Independent Senator Dr Maria Dillon-Remy

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Overall behavioural change across society is needed during this pandemic period, and the new mask legislation is just one means of pushing us towards accepting that reality, Independent Senator Maria Dillon-Remy has said.

The Independent senator rebuffed criticisms of the recently passed law, while speaking on CNC3’s The Morning Brew, as she said it went beyond a concern about the potential abuse of power by the police.

“All I know is to leave this to the police alone, it will not work. So even as you know the law is made for the lawless, people will always find loopholes in the law. So this is why my message is what must be done has to be internalised so you don’t have to be looking for police,” she said.

She also said the complaint concerning the wearing of masks by families driving in a vehicle was a minor matter when one considers what needs to be accomplished.

“And people have been saying if we’re a family why would you be wearing masks but how would the police know you’re a family? They’ll have to stop you, they have to ask, you’ll have to bring what marriage certificate, birth certificate. All that is not necessary. It’s simple, once you’re more than one person in a vehicle, wear the mask so you don’t waste police time,” she said.

“So my view of the whole thing about the legislation and the powers and stuff like that that have been given to the police, I would like to see that no longer an issue as people take the responsibility that we need to take.”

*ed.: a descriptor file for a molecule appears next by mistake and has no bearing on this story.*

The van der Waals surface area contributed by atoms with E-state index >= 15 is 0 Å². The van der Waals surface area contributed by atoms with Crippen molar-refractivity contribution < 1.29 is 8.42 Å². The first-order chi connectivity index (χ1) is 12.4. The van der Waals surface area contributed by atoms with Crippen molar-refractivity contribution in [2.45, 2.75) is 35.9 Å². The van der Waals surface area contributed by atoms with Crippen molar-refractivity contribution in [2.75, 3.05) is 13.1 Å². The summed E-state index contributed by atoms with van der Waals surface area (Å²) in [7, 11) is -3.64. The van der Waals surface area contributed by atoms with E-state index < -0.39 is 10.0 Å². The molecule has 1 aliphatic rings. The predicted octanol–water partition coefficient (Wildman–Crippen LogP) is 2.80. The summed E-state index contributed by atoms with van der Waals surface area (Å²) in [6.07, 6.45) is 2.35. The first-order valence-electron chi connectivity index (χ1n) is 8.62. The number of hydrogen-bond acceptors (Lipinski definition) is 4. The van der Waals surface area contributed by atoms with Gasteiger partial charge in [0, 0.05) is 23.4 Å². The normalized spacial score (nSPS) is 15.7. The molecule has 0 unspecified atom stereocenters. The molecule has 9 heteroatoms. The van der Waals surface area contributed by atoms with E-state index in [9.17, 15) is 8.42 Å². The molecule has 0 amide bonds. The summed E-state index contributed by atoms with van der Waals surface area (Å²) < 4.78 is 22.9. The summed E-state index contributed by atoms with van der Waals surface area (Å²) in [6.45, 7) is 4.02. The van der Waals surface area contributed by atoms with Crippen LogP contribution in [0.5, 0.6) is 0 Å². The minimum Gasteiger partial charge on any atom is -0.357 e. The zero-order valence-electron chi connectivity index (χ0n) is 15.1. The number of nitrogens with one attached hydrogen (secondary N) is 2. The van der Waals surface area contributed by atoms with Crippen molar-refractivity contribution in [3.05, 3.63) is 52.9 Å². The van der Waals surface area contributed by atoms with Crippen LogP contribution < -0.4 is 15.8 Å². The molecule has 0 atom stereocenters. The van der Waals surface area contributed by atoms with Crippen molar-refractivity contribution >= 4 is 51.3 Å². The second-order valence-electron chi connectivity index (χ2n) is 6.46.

She did, however, express concern over the clause of the bill which would see children aged eight or older, liable to being ticketed and fined under the law.

“There’s one concern I have with his legislation and that has to do with the children. Making children responsible if they are found without an adult with them, I have a concern about that. This is not a criminal matter, this is a matter of resources, people understanding what they need to do and doing it. If an eight-year or nine-year is not given a mask by a parent and sent to the shop to do something, a police is going to arrest that child because they don’t have a mask on?” she asked.

“I think it should be the responsibility of the parent, not of the child. Deal with it at the parental level, let the parent deal with the child, if the parent gave the child a mask and the child decided not to use the mask, let that be a conversation between the parent and the child. The parent had to let the child know why it’s important to wear the mask. Don’t put the child before the court. I don’t believe in that at all,” the independent senator said.

She stressed however it would take more than the law to get the wider public to do the right thing.

“This is why the issue of behaviour change does not stand with a law. We have to get to the people and this is where now you drill down so the law has been made, and the guidelines are out there yes, but how do we drill down to make sure that people at every level do what they are supposed to do and that is the responsibility of all of us. The government, the media, the business sector, faith-based organisations, all of us have the responsibility to help our people, to make that change because this behaviour change we are talking about is not going to stop tomorrow. It’s not gonna stop in December. We are going to be with it for a while and therefore we have to help each other to drill down and do what is necessary and stop fighting.”

The law came into effect last week Monday, August 31.